Seed bombing, where the guerilla gardeners pack seeds into a lump of moist soil or compost and throw those ‘seed grenades’ into otherwise inaccessible spaces, is also illegal. Even if you don’t step foot on the property, those seed bombs still class as trespass.

However, guerilla gardening is a criminal activity that's often overlooked by the law. In this research study, based on a group of UK guerilla gardeners, the phrase ‘normalized law breaking’ is commonly used. The study argues that guerilla gardening is largely accepted, and perhaps even welcomed, even by local law enforcement. In LA, a guerilla gardener even managed to have the law changed, so that residents could garden on city property without a permit.

And something is satisfying about that. When guerilla gardening can transform urban spaces, and beautify those urban sites that are otherwise grotesque and devoid of local wildlife, it’s hard to be critical of those that carry out their seed bombing and abandoned site transformations.

Legal guerilla gardening

Of course, you can get involved with guerilla gardening without having to worry about law-breaking. If you're not confident about taking part, simply ask for permission! Although guerilla gardening was started without getting permission, more people than ever are simply asking local governments and regulators if planting can be done.

Look for empty plots of land or any areas in your community that aren't being used for anything. If you’re an experienced gardener, remember to consider the basics like water supply and whether a space gets the right amount of sunlight. Remember that the balance between plants and sunlight is crucial to get right. 

Once you’ve received permission to plant, you can still make it a fun activity. You can still get the slingshot out and try seed bombing!

Native plants and guerilla gardening

As a guerrilla gardener, it's important to choose plants that are well-suited to their environment. This helps reduce the need for constant maintenance and improves the likelihood of success. Native plants have evolved to thrive in their local climate, soil, and rainfall levels, making them the perfect choice for guerrilla gardening in urban areas.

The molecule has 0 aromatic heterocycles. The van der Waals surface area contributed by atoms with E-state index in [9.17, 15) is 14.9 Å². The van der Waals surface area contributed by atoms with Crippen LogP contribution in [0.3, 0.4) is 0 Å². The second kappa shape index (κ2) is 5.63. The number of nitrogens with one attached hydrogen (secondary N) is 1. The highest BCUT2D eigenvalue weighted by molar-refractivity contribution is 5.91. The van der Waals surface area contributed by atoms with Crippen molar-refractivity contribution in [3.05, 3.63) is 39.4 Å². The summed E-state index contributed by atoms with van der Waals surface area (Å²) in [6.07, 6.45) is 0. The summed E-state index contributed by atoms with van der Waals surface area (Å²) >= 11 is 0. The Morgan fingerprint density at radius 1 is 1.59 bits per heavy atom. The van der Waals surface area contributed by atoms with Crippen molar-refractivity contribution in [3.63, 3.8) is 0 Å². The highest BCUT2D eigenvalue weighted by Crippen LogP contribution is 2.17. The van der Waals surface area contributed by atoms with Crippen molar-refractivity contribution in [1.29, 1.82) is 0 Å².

Not only do native plants require less upkeep, but they also provide essential habitats for native wildlife and support the overall ecosystem. So next time you plan a guerrilla gardening project, consider choosing native plants for ecological and practical benefits. Your habitat garden will thrive if it consists of native plants.

Garden for Wildlife and guerilla gardening

While we would never encourage you to break the law, we know the upsides to planting more native plants. We’d always advise that you take the sensible approach and avoid trespassing on other people's property. It’s simply safer to ask for permission, and it can still be plenty of fun. Getting neighbors and your community involved can be the best option for all, including wildlife. It’s easy to get your community recognized as a Certified Wildlife Habitat. The National Wildlife Federation's Community Wildlife Habitat™ program partners with cities, towns, counties, neighborhoods, and communities of all kinds to become healthier, greener, and more wildlife-friendly. 

Guerrilla gardening can have many benefits for both the community and the environment. It can improve air quality by introducing more plants, enhance an area's aesthetic appeal, and even increase property values. In addition, guerrilla gardeners often use organic methods and focus on native plant species, making these green spaces more sustainable and supportive of local wildlife.

Check out our state native plant finder and find the plants that will be easier to grow, wherever you plant them.

Ready to turn your yard into a wildlife habitat?

Take our quiz to find the right plants for your yard and area!

1 comment

  • Sandra Nichols: January 23, 2023
    Author's avatar image

    Are there specific plant lists for wildflower varieties to use on school campuses?
    In Bethel CT we have 5 schools and 80 apartments for elderly/disabled low income housing.
    The acreage was originally a local farm and my thought is to transform huge lawns to perennial pathways and wildflower meadows.
    Can you assist me with argumentive points for presenting to town committees?